We cannot accomplish a revitalization of our content, or continue to innovate, without addressing our system’s sustainability - the third pillar of our transition to a digital media company.

  As we all re-evaluate our business models, I think that it’s important that we are open to new ideas, new strategies and new approaches. We cannot allow complacency, or fear of doing things differently, to hold us back. Especially now, when the future is barreling down like a freight train. Content, Innovation, Sustainability. That’s our recipe for the new age of public media in three words.

  But in each of these areas, we are building on our strengths. This is more than just semantics. Only by fully transitioning into media companies can we meet the challenges of the future, and fulfill the mandates of the past, to educate, engage, and inspire.

  Just as we must focus on the “media” part of public media, we must also revisit our commitment to the “public.”

  Fifty years ago, one of the giants of public broadcasting in our country, Newton Minow, gave a famous speech in which he decried the state of television in our country as a vast wasteland. In the last fifty years, I think that public media has become an oasis in that wasteland.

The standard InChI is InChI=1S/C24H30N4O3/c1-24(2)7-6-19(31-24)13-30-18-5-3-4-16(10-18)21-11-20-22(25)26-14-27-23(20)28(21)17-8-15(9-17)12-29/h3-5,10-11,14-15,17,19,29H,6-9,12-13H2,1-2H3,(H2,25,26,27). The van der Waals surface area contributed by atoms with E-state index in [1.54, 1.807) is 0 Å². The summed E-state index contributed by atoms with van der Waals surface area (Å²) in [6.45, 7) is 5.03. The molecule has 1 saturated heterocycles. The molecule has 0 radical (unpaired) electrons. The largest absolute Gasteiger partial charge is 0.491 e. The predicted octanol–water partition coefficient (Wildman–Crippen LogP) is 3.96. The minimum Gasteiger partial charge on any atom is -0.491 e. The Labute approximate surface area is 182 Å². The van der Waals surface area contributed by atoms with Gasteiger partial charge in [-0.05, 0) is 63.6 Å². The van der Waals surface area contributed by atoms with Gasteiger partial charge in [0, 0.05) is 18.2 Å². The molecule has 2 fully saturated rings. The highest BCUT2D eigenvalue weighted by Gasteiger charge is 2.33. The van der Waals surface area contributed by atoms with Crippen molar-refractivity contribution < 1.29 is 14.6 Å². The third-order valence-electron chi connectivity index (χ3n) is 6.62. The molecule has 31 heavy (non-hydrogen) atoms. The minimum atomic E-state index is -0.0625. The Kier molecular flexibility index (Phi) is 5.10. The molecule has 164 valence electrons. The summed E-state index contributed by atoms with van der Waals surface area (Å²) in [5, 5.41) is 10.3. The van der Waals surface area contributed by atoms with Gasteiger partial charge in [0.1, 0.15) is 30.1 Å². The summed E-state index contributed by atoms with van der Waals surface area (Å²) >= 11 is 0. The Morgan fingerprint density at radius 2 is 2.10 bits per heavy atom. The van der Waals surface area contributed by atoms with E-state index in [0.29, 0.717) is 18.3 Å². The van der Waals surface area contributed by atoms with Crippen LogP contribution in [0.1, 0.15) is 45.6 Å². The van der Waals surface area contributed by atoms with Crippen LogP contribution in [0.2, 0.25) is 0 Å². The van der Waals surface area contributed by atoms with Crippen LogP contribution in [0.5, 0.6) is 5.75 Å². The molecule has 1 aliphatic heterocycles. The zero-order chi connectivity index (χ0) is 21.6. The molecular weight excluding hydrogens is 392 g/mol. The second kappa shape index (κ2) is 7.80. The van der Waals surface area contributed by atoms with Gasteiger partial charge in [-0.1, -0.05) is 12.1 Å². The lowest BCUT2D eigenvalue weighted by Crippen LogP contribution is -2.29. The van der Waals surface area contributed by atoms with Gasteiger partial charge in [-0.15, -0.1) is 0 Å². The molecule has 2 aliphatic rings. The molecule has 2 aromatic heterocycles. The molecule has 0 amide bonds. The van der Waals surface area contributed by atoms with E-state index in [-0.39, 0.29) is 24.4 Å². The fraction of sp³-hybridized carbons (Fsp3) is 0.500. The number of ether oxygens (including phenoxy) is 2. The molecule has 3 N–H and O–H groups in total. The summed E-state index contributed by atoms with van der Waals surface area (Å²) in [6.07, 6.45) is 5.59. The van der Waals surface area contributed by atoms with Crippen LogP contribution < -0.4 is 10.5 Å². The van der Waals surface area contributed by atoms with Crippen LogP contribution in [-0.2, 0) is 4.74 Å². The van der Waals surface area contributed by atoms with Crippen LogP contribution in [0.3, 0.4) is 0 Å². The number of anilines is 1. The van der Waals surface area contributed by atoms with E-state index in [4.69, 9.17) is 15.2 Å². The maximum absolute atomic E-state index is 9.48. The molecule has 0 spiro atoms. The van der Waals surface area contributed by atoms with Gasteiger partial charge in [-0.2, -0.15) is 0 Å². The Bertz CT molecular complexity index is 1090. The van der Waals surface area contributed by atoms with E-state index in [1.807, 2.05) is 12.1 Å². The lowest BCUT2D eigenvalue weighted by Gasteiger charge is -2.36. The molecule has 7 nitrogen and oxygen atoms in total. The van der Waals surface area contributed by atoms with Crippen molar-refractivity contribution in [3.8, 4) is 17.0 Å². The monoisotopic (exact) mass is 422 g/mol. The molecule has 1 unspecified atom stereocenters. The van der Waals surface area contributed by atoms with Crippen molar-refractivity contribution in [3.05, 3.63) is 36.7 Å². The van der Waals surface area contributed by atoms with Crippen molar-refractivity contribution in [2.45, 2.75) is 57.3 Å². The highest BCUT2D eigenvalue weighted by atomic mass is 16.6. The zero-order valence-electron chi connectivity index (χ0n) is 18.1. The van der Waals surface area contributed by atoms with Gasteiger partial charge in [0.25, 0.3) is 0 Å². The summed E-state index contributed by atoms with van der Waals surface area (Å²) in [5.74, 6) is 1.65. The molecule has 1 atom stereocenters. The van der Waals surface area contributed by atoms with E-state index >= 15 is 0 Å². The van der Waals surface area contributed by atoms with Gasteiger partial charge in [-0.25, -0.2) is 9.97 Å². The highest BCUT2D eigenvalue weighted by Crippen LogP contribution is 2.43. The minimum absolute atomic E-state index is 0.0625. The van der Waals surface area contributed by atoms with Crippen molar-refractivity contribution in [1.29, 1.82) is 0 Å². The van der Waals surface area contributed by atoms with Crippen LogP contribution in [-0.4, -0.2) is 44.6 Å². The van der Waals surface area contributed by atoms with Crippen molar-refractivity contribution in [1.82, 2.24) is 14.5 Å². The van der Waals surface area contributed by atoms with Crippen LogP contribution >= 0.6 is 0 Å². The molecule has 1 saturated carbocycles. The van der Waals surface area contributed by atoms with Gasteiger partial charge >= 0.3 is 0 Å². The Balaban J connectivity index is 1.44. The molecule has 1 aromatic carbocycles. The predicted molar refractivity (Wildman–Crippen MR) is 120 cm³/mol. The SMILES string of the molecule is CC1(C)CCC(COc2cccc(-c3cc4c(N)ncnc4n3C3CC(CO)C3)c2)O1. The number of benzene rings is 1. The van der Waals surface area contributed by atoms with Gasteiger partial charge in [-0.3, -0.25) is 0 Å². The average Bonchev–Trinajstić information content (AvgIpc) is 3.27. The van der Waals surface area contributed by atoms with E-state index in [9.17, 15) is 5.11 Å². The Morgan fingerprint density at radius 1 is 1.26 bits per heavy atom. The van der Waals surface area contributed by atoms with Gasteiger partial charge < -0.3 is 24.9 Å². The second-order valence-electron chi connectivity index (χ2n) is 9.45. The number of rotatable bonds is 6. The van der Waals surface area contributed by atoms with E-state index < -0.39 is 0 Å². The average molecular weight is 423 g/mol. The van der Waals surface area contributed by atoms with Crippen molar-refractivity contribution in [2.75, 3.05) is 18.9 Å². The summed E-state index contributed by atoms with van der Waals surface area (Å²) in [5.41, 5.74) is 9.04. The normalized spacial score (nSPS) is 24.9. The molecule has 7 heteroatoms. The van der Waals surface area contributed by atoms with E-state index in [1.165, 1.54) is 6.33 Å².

But when I think about Minow’s most famous speech, ultimately, it’s not his vast wasteland comment that makes the biggest impression on me. What stays with me is his call to serve the “public interest.”

  A lifetime ago, he challenged broadcasters to “put the people’s airwaves to the service of the people and the cause of freedom.”

  Half a century later, we work together in that service and that cause. Every hour of every day, we make that vision a reality for millions of people.

  Our work cannot be replaced or replicated by commercial outlets, because we exist to serve the people, not sell to them. Our bottom line is the number of lives we touch, not the number of shareholders we enrich.

  This year, I challenge us to come together to better serve our audiences.

  I challenge us to collaborate across boundaries to keep public broadcasting vibrant, innovative, and sound so it can serve the public and touch as many lives as possible.

  And I challenge us as a global community to come together to put the people’s airwaves to the service of the people. Touch their hearts and lift up their minds. Nurture their souls and spark their curiosity. Educate and inspire them.

  Of all the purveyors of media out there, we are the only ones charged with this honorable mission. We are the only ones who can truly put the people’s airwaves to the service of the people.

  This is our time. Let’s step forward together into the future. And let the journey begin today. There’s no time like the present.


* This article is an abstract of the keynote speech delivered at the PBI 2011 Conference.